Dilip Ratha








Working to lower remittance fees and provide innovative financing solutions for people, businesses, and governments


About me


A person wearing a suit and tie

Description generated with very high confidenceHead, KNOMAD

Lead Economist, Migration and Remittances

The World Bank

Washington D.C.


I am an economist specializing in migration, remittances and innovative financing. Currently I'm developing a low-cost remittance platform originally proposed in my TED Talk, while concurrently working on market-based financing solutions for poor households, small businesses, and low- and middle-income countries.

Related work includes remittance-linked loans, bonds and insurance products; diaspora bonds; and harnessing diaspora philanthropy. Relevant innovative financing tools include shadow sovereign ratings for unrated countries and future-flow securitization (of payment rights and other future flows) to access capital markets during a financial crisis.

 In 2012, I founded KNOMAD, a global knowledge hub on migration, and in 2010, co-founded Migrating out of Poverty Research Consortium with its HQ at the University of Sussex. Around the same time, I also conceived the idea of the Africa Institute for Remittances. I serve as focal point on migration, remittances and diaspora bonds for the World Bank, and a co-coordinator of the Global Remittances Working Group that grew out of the G7 and the G20 processes.

During 2009-2015, I participated in the World Economic Forum global agenda council on migration. In 2015 I was affiliated with South Asia Institute, Harvard University as a Senior Visiting Fellow, and during 2011-13, with University of Sussex as a Visitor Professor of Economics. I served as the chair of the advisory group of Migrating out of Poverty Consortium during 2014-17, and as a member of the first advisory committee of the Migration Policy Center of European University Institute, Florence.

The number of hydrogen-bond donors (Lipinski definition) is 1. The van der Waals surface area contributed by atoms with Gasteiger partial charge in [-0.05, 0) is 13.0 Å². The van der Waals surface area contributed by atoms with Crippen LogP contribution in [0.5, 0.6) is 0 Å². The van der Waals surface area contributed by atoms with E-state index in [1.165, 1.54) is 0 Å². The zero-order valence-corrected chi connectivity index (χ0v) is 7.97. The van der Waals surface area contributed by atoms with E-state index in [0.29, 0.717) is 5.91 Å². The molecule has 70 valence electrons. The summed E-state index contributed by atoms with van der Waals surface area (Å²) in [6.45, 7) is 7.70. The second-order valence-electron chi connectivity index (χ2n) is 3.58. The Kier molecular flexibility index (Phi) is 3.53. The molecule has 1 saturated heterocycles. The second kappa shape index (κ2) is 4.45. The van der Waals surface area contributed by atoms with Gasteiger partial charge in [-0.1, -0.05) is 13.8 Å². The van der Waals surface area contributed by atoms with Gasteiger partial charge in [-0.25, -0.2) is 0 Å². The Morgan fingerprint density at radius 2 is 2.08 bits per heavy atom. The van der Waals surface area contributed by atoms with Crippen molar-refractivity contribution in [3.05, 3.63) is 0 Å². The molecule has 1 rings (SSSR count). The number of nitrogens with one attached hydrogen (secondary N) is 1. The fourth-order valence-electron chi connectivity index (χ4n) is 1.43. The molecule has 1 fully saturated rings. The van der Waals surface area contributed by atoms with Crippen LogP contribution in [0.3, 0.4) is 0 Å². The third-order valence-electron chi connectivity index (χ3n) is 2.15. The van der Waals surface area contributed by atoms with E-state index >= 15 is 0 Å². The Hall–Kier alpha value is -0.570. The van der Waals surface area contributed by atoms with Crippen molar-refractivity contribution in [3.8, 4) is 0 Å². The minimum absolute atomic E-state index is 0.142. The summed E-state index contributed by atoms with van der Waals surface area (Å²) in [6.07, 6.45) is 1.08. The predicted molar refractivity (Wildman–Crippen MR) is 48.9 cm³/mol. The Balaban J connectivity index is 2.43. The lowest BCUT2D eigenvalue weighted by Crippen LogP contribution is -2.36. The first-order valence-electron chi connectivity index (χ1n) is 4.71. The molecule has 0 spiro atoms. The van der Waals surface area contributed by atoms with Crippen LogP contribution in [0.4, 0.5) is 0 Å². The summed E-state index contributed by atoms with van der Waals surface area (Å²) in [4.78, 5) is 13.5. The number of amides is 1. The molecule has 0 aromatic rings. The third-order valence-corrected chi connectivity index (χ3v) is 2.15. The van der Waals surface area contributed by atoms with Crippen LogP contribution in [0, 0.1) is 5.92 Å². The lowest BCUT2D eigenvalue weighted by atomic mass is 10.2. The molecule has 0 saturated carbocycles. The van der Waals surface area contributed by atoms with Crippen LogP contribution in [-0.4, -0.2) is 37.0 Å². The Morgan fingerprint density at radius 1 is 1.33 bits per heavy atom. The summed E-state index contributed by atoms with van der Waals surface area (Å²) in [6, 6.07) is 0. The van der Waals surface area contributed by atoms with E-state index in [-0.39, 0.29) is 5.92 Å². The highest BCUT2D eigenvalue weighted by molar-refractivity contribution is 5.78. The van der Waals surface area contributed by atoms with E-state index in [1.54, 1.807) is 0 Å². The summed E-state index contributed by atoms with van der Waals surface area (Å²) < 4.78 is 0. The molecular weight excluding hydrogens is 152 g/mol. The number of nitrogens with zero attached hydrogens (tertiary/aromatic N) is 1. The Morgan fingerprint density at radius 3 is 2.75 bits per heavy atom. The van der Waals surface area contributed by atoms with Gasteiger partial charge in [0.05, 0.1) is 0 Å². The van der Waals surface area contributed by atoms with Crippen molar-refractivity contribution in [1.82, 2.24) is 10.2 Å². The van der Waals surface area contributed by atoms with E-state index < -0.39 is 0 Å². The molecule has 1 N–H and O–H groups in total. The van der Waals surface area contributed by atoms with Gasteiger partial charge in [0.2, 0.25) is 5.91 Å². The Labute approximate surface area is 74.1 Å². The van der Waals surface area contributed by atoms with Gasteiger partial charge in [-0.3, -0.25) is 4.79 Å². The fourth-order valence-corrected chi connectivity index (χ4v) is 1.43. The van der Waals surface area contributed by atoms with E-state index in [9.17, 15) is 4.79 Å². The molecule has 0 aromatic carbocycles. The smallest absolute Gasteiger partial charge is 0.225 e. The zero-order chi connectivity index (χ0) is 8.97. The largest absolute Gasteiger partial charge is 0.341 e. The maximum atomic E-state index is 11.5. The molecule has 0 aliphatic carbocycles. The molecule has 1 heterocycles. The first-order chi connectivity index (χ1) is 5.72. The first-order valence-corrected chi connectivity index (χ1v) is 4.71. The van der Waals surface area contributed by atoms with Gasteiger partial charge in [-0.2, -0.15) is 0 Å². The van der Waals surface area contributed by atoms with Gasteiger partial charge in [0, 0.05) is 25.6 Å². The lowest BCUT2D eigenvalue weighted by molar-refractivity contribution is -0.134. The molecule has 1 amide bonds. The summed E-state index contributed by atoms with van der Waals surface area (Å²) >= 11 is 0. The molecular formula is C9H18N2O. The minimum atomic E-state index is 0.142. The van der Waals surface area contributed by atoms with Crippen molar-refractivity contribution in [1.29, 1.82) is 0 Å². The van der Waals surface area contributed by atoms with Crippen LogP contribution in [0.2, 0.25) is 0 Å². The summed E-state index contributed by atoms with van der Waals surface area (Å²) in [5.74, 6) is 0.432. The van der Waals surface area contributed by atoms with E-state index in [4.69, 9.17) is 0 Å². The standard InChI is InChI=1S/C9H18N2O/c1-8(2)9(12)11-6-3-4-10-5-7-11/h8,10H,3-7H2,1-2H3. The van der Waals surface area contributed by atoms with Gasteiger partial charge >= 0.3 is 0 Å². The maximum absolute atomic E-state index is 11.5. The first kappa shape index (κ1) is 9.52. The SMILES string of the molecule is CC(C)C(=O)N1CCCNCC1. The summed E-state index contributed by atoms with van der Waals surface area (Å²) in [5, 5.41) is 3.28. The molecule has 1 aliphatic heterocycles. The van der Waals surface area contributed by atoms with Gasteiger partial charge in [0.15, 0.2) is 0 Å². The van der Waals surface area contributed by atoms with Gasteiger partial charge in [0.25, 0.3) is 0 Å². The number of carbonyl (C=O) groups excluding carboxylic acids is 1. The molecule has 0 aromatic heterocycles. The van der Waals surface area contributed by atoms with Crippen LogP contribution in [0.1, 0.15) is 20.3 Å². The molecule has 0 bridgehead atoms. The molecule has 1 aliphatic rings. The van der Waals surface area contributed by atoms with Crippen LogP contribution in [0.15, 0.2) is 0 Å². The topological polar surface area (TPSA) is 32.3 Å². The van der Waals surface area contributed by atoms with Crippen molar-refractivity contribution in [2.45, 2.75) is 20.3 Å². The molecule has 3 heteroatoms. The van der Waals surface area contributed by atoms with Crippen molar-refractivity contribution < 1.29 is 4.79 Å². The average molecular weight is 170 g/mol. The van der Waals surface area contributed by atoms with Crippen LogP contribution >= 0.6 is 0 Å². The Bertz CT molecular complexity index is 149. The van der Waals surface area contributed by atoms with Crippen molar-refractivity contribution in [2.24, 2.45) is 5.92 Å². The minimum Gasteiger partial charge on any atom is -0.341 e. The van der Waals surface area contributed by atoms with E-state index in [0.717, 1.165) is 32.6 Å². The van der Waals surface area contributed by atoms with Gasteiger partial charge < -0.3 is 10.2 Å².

Prior to joining the World Bank, I worked as a regional economist for Asia at Credit Agricole Indosuez, Singapore where I advised institutional investors on Asian equity, fixed income and foreign exchange markets. I have also worked as an assistant professor of economics at the Indian Institute of Management, Ahmedabad, and as an economist at the Policy Group, New Delhi. I have a Ph.D. in economics from the Indian Statistical Institute, New Delhi where I also worked as a visiting lecturer and helped build a CGE planning model for India.

A group of people in a room

Description generated with very high confidenceIn October 2014, I was invited by TED to speak at TEDGlobal, Rio de Janeiro. This Talk, “The hidden force in global economics: sending money home,” has 1.3 million views. Writing in June 2017, Jim Yong Kim, President of the World Bank Group included this at the top of five TED Talks that inspired him.

“No one has done more than Mr. Ratha to make migration and its potential rewards a top-of-the-agenda concern in the world’s development ministries,” wrote Jason DeParle in “World Banker and His Cash Return Home,”  New York Times, March 17, 2008. (Photo taken from the same article – shows a classroom in Sindhekela High School where I studied.)

Since the publication of my article on the significance of remittances in 2003, I have been fortunate enough to participate in all UN-level high-level forums on migration: Global Commission on International Migration, 10 Global Forums on Migration and Development, and three UN High-Level Dialogues on migration. During 2013-2015, I was able to contribute to the advocacy for including migration in the post-2015 development agenda. The Sustainable Development Goals now include targets to reduce remittance costs and recruitment costs, and I continue to lead, with others, the efforts to achieve these targets.

I blog on PeopleMove.